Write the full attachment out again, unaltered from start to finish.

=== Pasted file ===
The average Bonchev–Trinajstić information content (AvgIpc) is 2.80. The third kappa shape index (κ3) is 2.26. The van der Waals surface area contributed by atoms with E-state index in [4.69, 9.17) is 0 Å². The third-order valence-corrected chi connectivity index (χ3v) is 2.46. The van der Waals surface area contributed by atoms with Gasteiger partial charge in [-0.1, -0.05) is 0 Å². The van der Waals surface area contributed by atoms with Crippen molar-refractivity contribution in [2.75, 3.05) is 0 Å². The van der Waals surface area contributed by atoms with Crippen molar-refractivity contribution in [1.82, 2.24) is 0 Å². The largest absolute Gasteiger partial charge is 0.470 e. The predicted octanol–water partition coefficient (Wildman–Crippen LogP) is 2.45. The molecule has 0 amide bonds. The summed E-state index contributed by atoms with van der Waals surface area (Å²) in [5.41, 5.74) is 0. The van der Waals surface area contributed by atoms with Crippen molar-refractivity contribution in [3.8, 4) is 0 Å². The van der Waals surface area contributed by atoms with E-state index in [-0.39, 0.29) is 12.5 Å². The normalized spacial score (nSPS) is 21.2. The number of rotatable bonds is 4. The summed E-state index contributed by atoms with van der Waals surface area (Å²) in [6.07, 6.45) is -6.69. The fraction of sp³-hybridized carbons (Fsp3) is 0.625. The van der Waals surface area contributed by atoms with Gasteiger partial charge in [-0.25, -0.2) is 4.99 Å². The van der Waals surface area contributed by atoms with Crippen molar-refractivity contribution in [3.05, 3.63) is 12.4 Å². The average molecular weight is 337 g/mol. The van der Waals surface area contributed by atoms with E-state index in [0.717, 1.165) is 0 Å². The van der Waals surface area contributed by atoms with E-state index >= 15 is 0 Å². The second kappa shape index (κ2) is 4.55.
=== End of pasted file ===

The average Bonchev–Trinajstić information content (AvgIpc) is 2.80. The third kappa shape index (κ3) is 2.26. The van der Waals surface area contributed by atoms with E-state index in [4.69, 9.17) is 0 Å². The third-order valence-corrected chi connectivity index (χ3v) is 2.46. The van der Waals surface area contributed by atoms with Gasteiger partial charge in [-0.1, -0.05) is 0 Å². The van der Waals surface area contributed by atoms with Crippen molar-refractivity contribution in [2.75, 3.05) is 0 Å². The van der Waals surface area contributed by atoms with Crippen molar-refractivity contribution in [1.82, 2.24) is 0 Å². The largest absolute Gasteiger partial charge is 0.470 e. The predicted octanol–water partition coefficient (Wildman–Crippen LogP) is 2.45. The molecule has 0 amide bonds. The summed E-state index contributed by atoms with van der Waals surface area (Å²) in [5.41, 5.74) is 0. The van der Waals surface area contributed by atoms with Crippen molar-refractivity contribution in [3.8, 4) is 0 Å². The van der Waals surface area contributed by atoms with E-state index in [-0.39, 0.29) is 12.5 Å². The normalized spacial score (nSPS) is 21.2. The number of rotatable bonds is 4. The summed E-state index contributed by atoms with van der Waals surface area (Å²) in [6.07, 6.45) is -6.69. The fraction of sp³-hybridized carbons (Fsp3) is 0.625. The van der Waals surface area contributed by atoms with Gasteiger partial charge in [-0.25, -0.2) is 4.99 Å². The van der Waals surface area contributed by atoms with Crippen molar-refractivity contribution in [3.05, 3.63) is 12.4 Å². The average molecular weight is 337 g/mol. The van der Waals surface area contributed by atoms with E-state index in [0.717, 1.165) is 0 Å². The van der Waals surface area contributed by atoms with E-state index >= 15 is 0 Å². The second kappa shape index (κ2) is 4.55.